That undoubtedly is exactly what the Republican saboteurs hope: A breakdown at COP-15 that sends years of diplomatic efforts into a tailspin. They lost the election last year; they lost the vote on the Waxman-Markey American Clean Energy and Security (ACES) bill in the House; but they plan not to lose their war against rational and responsible climate action.
So here is our untenable situation: So long as the world waits for Obama to lead, and so long as Obama waits for Congress to lead, the international response to global climate change can be stopped by one vote in the United States Senate — one elected ego who has sold his soul to the coal industry or who wants to be a hero to the radical right, with all the campaign contributions that status promises.
Obama has the power to prevent this travesty, if only he chooses to use it. Here's how:
First, the president should announce to Congress and to the world that his Administration intends to implement aggressive regulations that will cut U.S. greenhouse gas emissions 40-45 percent by 2020, compared to 1990. This will require a World War II scale national effort in collaboration with states, half of which already have their own climate plans.
Second, he should request that EPA Administrator Lisa Jackson establish a carbon cap-and-trade system that equips the United States to participate in the global trading regime expected to emerge sooner or later from the United Nations process. Jackson should respond with a clean and transparent trading regime in coordination with states and regions that already have established their own trading systems.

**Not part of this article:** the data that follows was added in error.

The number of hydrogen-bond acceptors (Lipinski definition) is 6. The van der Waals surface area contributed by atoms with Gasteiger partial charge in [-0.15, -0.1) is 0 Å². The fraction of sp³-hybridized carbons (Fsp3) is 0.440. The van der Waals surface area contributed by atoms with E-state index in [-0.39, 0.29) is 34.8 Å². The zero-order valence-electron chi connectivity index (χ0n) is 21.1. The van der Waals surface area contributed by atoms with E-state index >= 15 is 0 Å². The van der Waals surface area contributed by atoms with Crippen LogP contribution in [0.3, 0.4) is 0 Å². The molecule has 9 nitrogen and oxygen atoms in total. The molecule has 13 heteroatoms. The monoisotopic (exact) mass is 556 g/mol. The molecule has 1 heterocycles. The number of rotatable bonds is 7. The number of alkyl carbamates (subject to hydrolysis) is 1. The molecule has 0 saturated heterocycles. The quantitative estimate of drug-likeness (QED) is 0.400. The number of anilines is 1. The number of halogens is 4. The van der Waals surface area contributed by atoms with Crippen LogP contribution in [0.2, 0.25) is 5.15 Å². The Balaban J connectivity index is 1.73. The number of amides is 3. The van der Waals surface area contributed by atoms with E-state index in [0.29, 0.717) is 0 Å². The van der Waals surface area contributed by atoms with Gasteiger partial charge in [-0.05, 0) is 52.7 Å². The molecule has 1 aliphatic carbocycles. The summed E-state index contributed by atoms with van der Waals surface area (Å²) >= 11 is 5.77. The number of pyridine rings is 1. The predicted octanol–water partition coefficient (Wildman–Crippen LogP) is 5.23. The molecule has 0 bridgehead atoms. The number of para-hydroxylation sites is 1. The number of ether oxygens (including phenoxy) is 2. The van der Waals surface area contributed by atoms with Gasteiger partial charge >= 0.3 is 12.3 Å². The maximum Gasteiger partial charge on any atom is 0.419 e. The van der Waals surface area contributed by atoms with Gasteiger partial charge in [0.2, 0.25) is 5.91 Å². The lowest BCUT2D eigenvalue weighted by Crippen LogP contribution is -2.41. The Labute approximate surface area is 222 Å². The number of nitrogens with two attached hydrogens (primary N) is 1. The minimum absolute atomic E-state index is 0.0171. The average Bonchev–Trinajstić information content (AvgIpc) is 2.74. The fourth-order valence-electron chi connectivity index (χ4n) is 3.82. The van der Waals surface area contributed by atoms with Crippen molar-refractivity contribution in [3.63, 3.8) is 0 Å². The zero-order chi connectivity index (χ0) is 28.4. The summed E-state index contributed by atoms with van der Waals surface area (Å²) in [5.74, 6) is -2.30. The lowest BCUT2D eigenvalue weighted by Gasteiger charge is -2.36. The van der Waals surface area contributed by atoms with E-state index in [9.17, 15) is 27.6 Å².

Meantime, Obama should tell congressional leaders that he still prefers a market mechanism to regulation and he is willing to work with the Hill to make climate legislation work in tandem with the Clean Air Act. But he should set out these non-negotiable terms: The United States will cut its emissions 45 percent in the next 10 years. If Congress passes a bill with a lower cap, the Administration will regulate to achieve the rest. If Congress passes a bill that is wholly inadequate, the president will veto it.
Finally, if it appears the Senate cannot produce the 67 votes necessary to recommend ratification of an international treaty, the president should prepare to use an executive agreement to collaborate with other nations on carbon reduction and climate adaptation. An executive agreement can be used much like a treaty, but does not require a Senate vote.
Some members of Congress will react by trying to curtail EPA's power and by placing new restrictions on executive agreements. To block such retaliation, the president should implement his strategy in full consultation with the members of Congress who believe in responsible climate action and who might he relieved to see the president take the heat. Obama should put Republicans and conservative Democrats in the position where they need 60 Senate votes to bring retaliatory legislation to the floor.